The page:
I'd like to know how RISC OS run on a software simulation which runs on an MS Operating system is going to still retain it's "legendary reliability" - surely the reliability will be the sum of the bugs in RO Apps+RO, VA and XP respectively - in short worse than RO run on *real* RISC OS hardware !

But then maybe I am getting too old for all of this.....

-- Annraoi McShane,

 is a RISC OS UserAMS on 14/5/03 6:50PM
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Would it be too much to ask Castle to put an Iyonix in a laptop? That would be amazing, probably the first laptop to natively run RISC OS on an XScale and have 1GBit networking!. How about it Castle? ----------- Smiler - :D Alex Melhuish

 is a RISC OS UserSmiler on 14/5/03 6:55PM
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Did it say that the product was reliable? No. It said RISC OS is. Which is quite correct. Keep to the facts.

I still reckon they'd sell a whole heap more units if this was a simple software product for a PC rather than a crummy spec laptop. I won't be buying it as I don't need a crummy spec laptop, but I would have bought the software to run on my nice laptop. :-)

 is a RISC OS Userimj on 14/5/03 6:57PM
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imj> I said nothing about the reliability or otherwise of the product.

MD (Not me) asserted that people would be impressed by RISC OS'es "legendary reliability".

But that RISC OS Is running streight on an ARM in a real RISC PC or whatever.

It follows that IF you run RISC OS (a fallable piece of software) on VA (Another fallable piece of software) and have THAT run all on top of WindowsXP (a very fallable piece of software) that the *overall reliability will be LESS*.

That's just simple logic (try it - it's nice ;)

What's more when the machine crashes (if it does) will the user say "RISC OS is a truly reliable piece of software" or not.

A Blue screen of death is that - and I'd like to see the ultrareliable RISC OS staying running on a Windows PC where XP has gone south for the winter.....if you manage to do that please let us know how you managed it ;)


-- Annraoi McShane,

 is a RISC OS UserAMS on 14/5/03 7:28PM
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Remember that when you're using RISC OS, you won't be using anywhere near all of the unstable nasties in XP - running one application exclusively, and not really "using" Windows that much at all, and therefor it'll hopefully be more stable.

Of course, the Alpha laptop is also outstandingly bad value (You can get similar specced laptops without the VA stuff for less than 600 quid - which leaves a lot of dosh left over to pay for RISC OS, VA, and MD's slice.)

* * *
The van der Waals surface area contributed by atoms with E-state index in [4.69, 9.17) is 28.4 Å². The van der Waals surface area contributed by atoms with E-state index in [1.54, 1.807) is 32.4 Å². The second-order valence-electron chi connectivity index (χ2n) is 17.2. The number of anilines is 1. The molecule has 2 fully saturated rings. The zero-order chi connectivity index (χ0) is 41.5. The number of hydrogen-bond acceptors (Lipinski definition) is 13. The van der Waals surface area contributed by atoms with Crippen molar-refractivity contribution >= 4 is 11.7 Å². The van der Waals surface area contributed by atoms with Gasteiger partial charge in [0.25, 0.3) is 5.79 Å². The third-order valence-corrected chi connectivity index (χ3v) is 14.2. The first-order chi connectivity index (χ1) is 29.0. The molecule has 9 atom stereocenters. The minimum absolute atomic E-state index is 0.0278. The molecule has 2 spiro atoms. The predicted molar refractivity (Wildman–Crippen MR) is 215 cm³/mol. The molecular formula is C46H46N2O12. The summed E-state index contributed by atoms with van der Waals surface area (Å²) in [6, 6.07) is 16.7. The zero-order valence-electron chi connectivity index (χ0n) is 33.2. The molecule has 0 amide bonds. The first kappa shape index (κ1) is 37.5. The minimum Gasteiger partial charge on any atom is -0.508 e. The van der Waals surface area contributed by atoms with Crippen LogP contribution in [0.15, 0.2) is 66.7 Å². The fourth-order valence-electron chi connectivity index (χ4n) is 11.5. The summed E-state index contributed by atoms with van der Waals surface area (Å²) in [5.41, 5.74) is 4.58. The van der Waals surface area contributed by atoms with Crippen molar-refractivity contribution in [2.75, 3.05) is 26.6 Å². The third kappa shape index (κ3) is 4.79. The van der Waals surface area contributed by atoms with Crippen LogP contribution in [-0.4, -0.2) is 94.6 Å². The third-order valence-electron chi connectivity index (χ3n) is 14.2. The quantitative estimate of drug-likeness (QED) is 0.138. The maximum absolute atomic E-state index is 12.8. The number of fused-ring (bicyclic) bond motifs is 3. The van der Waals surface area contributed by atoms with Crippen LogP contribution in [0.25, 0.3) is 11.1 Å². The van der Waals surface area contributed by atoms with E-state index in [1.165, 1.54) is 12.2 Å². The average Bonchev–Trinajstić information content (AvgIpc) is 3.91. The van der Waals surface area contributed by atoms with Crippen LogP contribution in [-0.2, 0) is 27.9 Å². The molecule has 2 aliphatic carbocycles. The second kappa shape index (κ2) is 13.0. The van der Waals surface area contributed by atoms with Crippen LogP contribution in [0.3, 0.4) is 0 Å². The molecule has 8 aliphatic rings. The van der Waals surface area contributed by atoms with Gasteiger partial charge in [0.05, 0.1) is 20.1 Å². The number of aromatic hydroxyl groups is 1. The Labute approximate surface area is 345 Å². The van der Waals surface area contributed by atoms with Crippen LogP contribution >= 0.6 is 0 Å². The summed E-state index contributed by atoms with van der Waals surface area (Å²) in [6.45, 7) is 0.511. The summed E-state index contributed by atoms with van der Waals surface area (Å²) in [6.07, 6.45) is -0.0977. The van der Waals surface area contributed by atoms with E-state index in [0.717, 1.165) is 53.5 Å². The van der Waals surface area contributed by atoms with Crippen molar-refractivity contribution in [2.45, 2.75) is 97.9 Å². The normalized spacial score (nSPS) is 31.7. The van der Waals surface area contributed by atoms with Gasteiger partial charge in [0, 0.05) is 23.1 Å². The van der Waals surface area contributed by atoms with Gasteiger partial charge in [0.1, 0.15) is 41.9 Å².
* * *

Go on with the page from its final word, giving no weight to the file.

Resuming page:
is a RISC OS Usernunfetishist on 14/5/03 7:41PM
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My thoughts on this are very simple. I have need for at least one laptop. I would like to run Windows things on it, and I'd like to run RISC OS things too. Probably 50:50 at the moment. This seems to me to be a perfect solution.

Those who slag off Windows XP (which is just 2000 + fancy bits, is it not?) in terms of reliability obviously don't use it. I do. Every day. It's very solid compared to my RiscPC. Yes, software can fall over (rarely) but it has never taken out the whole machine. Not true of crashes on my RiscPC. -- Andrew Harmsworth, Cambridge. www.gcse.com owner and author

 is a RISC OS Userharmsy on 14/5/03 7:42PM
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Didn't RISC OS become legendary for it's reliability when they stopped CALL &-4 from working? :) -- Ian Hawkins (g0tai)

 is a RISC OS Userpiemmm on 14/5/03 7:47PM
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I think my original point was that the reliability would not be the same (it has to be worse) than RISC OS run natively).

We could go round the houses about XP's reliability or otherwise (I don't use it, but have used 2000 and some versions of that were (in my experience) *very* flakey).

Still if you find your set up stable - cherish it (!).

-- Annraoi McShane,

 is a RISC OS UserAMS on 14/5/03 7:51PM
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I've found 2000 rock solid. XP slightly less so. Also remember that Acorn's hardware engineering wasn't wonderful, and many crashes and instabilities could be blamed on the hardware (timing issues, anybody?). PC hardware, especially laptops, tend to be engineered somewhat better these days, so that problem simply disappears.

 is a RISC OS Usernunfetishist on 14/5/03 8:55PM
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yea, i will be buying one of them, no really, i might buy one to feed it to my dog.

 is a RISC OS Usernex on 14/5/03 10:07PM